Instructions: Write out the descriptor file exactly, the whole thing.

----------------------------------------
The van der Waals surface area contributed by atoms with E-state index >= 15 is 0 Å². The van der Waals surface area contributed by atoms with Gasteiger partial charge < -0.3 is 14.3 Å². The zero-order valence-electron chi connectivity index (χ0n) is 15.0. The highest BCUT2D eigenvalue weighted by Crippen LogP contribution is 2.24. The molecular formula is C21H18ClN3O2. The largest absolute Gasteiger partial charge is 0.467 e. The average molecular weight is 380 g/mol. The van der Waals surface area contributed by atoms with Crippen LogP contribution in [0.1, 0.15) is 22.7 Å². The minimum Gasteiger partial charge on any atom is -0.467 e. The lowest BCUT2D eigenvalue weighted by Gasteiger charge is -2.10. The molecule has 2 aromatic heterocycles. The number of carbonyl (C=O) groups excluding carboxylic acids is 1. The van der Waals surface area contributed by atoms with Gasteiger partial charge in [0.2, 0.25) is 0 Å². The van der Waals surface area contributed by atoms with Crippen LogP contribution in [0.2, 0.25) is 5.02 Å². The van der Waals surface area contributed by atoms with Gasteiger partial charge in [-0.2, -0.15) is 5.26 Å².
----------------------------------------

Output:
The van der Waals surface area contributed by atoms with E-state index >= 15 is 0 Å². The van der Waals surface area contributed by atoms with Gasteiger partial charge < -0.3 is 14.3 Å². The zero-order valence-electron chi connectivity index (χ0n) is 15.0. The highest BCUT2D eigenvalue weighted by Crippen LogP contribution is 2.24. The molecular formula is C21H18ClN3O2. The largest absolute Gasteiger partial charge is 0.467 e. The average molecular weight is 380 g/mol. The van der Waals surface area contributed by atoms with Crippen LogP contribution in [0.1, 0.15) is 22.7 Å². The minimum Gasteiger partial charge on any atom is -0.467 e. The lowest BCUT2D eigenvalue weighted by Gasteiger charge is -2.10. The molecule has 2 aromatic heterocycles. The number of carbonyl (C=O) groups excluding carboxylic acids is 1. The van der Waals surface area contributed by atoms with Gasteiger partial charge in [0.2, 0.25) is 0 Å². The van der Waals surface area contributed by atoms with Crippen LogP contribution in [0.2, 0.25) is 5.02 Å². The van der Waals surface area contributed by atoms with Gasteiger partial charge in [-0.2, -0.15) is 5.26 Å².